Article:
The Outer Work

(image via Jens Herrndorff)

(image via Jens Herrndorff)

During this time of deep struggle and fear, I am struck by the sense of inner corruption magnified time and again on our 24-hour news shows. Politicians, CEO's, bankers, mortgage lenders...the list goes on and on. One wonders how did these leaders get so bad. Did they start this way or was there some form of "soul loss" that worked itself into their inner nature? This behavior would be literally unbelievable was it not happening to my 401K.

I can't believe that they started their careers to screw us, that their first day of work they awoke, looked in the mirrors and said, "My dream is to ruin lives." Even Bernie Madoff, couldn't have started his career as a Ponzi scheme. He must have somewhere been about something better.

There is nothing sadder than those who try to change the world but have never looked inward to change themselves first. It is an opportunity rife for some form of destruction. The worst to witness are the falls from grace of people who held our highest esteem. Religious leaders who became sexual predators, political leaders tainted by corruption, and spiritual leaders who ended up egomaniacs. This doesn't even mention those entrusted with our own personal dreams of homes and financial futures.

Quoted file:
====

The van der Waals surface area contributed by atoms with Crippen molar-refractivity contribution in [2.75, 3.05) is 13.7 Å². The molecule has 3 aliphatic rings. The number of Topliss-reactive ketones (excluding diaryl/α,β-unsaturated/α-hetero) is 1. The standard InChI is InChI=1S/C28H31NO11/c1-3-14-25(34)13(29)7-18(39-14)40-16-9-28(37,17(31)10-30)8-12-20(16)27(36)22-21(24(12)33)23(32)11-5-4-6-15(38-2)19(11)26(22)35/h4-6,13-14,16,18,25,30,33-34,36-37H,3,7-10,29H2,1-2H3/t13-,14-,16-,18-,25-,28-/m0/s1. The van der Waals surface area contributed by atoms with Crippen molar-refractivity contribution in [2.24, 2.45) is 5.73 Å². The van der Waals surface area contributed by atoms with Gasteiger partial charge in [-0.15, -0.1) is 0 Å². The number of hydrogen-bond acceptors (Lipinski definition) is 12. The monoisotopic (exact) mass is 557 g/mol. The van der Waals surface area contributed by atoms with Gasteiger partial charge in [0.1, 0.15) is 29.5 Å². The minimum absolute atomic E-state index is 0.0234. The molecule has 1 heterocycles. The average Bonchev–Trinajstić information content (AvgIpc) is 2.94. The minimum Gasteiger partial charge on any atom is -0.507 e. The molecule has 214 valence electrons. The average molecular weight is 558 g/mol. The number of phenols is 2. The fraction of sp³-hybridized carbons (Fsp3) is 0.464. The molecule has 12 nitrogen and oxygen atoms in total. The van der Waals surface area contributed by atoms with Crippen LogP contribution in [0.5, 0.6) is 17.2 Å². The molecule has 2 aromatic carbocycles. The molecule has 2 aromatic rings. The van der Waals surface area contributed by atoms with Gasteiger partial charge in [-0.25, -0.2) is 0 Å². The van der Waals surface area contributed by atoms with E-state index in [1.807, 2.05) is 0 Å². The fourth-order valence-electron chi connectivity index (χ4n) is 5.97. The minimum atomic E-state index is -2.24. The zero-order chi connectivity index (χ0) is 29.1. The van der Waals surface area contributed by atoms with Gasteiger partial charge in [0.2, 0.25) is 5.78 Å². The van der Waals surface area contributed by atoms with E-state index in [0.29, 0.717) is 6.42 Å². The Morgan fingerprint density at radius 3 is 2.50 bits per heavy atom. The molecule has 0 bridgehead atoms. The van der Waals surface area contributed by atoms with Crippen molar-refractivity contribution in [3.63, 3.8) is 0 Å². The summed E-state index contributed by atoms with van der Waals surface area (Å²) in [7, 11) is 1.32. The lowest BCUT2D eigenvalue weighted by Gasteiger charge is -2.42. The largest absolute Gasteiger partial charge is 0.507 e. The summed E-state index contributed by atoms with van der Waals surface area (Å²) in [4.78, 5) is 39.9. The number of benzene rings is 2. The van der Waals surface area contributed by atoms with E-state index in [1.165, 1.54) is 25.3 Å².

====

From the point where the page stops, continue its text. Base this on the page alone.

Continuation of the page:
We know this intuitively because our greatest societal hero's are those who either through circumstance or hard work used their lives as a mirror to change that which was around them. Think Nelson Mandela, Martin Luther King, Jane Goodall or Mother Teresa. It is the best and only place to start, and so few people really ever go there.

I once asked a wise teacher the best advice she had for finding other wise teachers. "How do you really know" I wondered, "that someone's character is trustworthy?"

Her answer was quite profound.

"Always make sure this teacher is a "learner" at least once a season", she said. "It doesn't matter what they do, it can be anything, as long as it is out of their comfort zone. The key is they must be in a place that has them as a beginner. By being a beginner we stay humble. When we are humble we do not become over-attached to our role. It is when we become too heavily identified with what we do versus who we are that we are open to...mischief."

The theologian Meister Eckart said it another way, “The outer work will never be great if the inner work is small.” In this change of season are you doing anything that has you as a beginner? What new opportunities await that will smooth the rough edges off your ego, by putting you in a place of discomfort and newness? Remember, ultimately every loss of ego is a win for our integrity.

LeadershipDavid Baum